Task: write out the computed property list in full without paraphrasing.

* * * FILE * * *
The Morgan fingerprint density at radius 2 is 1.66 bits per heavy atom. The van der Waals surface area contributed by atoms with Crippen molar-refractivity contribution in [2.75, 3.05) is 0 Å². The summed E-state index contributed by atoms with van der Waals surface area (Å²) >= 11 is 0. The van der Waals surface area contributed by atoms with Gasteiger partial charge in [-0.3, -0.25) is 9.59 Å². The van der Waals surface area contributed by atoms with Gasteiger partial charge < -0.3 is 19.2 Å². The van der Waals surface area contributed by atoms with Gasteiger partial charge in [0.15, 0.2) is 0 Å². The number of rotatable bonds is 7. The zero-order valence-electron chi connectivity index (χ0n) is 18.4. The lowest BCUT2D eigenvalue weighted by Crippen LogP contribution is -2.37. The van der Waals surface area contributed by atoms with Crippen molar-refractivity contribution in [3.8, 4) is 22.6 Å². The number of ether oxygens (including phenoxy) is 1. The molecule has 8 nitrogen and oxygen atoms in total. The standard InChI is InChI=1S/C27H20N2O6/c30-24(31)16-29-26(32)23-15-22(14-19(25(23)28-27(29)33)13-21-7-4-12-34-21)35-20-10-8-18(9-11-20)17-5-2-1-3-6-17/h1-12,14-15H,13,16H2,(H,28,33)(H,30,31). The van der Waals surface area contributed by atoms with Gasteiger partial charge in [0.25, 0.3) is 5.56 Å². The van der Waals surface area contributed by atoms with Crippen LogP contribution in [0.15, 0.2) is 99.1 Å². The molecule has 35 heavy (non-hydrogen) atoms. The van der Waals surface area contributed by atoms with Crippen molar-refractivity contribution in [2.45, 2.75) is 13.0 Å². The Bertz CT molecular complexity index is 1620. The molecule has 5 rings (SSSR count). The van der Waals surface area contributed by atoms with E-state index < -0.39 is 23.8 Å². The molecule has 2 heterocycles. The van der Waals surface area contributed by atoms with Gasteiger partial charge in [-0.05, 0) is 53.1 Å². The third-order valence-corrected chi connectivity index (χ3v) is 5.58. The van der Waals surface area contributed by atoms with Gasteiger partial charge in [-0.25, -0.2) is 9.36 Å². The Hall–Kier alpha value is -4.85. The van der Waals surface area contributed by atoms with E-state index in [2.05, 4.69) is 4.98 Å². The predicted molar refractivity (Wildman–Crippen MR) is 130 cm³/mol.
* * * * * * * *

The Morgan fingerprint density at radius 2 is 1.66 bits per heavy atom. The van der Waals surface area contributed by atoms with Crippen molar-refractivity contribution in [2.75, 3.05) is 0 Å². The summed E-state index contributed by atoms with van der Waals surface area (Å²) >= 11 is 0. The van der Waals surface area contributed by atoms with Gasteiger partial charge in [-0.3, -0.25) is 9.59 Å². The van der Waals surface area contributed by atoms with Gasteiger partial charge < -0.3 is 19.2 Å². The van der Waals surface area contributed by atoms with Gasteiger partial charge in [0.15, 0.2) is 0 Å². The number of rotatable bonds is 7. The zero-order valence-electron chi connectivity index (χ0n) is 18.4. The lowest BCUT2D eigenvalue weighted by Crippen LogP contribution is -2.37. The van der Waals surface area contributed by atoms with Crippen molar-refractivity contribution in [3.8, 4) is 22.6 Å². The number of ether oxygens (including phenoxy) is 1. The molecule has 8 nitrogen and oxygen atoms in total. The standard InChI is InChI=1S/C27H20N2O6/c30-24(31)16-29-26(32)23-15-22(14-19(25(23)28-27(29)33)13-21-7-4-12-34-21)35-20-10-8-18(9-11-20)17-5-2-1-3-6-17/h1-12,14-15H,13,16H2,(H,28,33)(H,30,31). The van der Waals surface area contributed by atoms with Gasteiger partial charge in [0.25, 0.3) is 5.56 Å². The van der Waals surface area contributed by atoms with Crippen LogP contribution in [0.15, 0.2) is 99.1 Å². The molecule has 35 heavy (non-hydrogen) atoms. The van der Waals surface area contributed by atoms with Crippen molar-refractivity contribution in [2.45, 2.75) is 13.0 Å². The Bertz CT molecular complexity index is 1620. The molecule has 5 rings (SSSR count). The van der Waals surface area contributed by atoms with E-state index < -0.39 is 23.8 Å². The molecule has 2 heterocycles. The van der Waals surface area contributed by atoms with Gasteiger partial charge in [-0.05, 0) is 53.1 Å². The third-order valence-corrected chi connectivity index (χ3v) is 5.58. The van der Waals surface area contributed by atoms with Gasteiger partial charge in [-0.25, -0.2) is 9.36 Å². The Hall–Kier alpha value is -4.85. The van der Waals surface area contributed by atoms with E-state index in [2.05, 4.69) is 4.98 Å². The predicted molar refractivity (Wildman–Crippen MR) is 130 cm³/mol.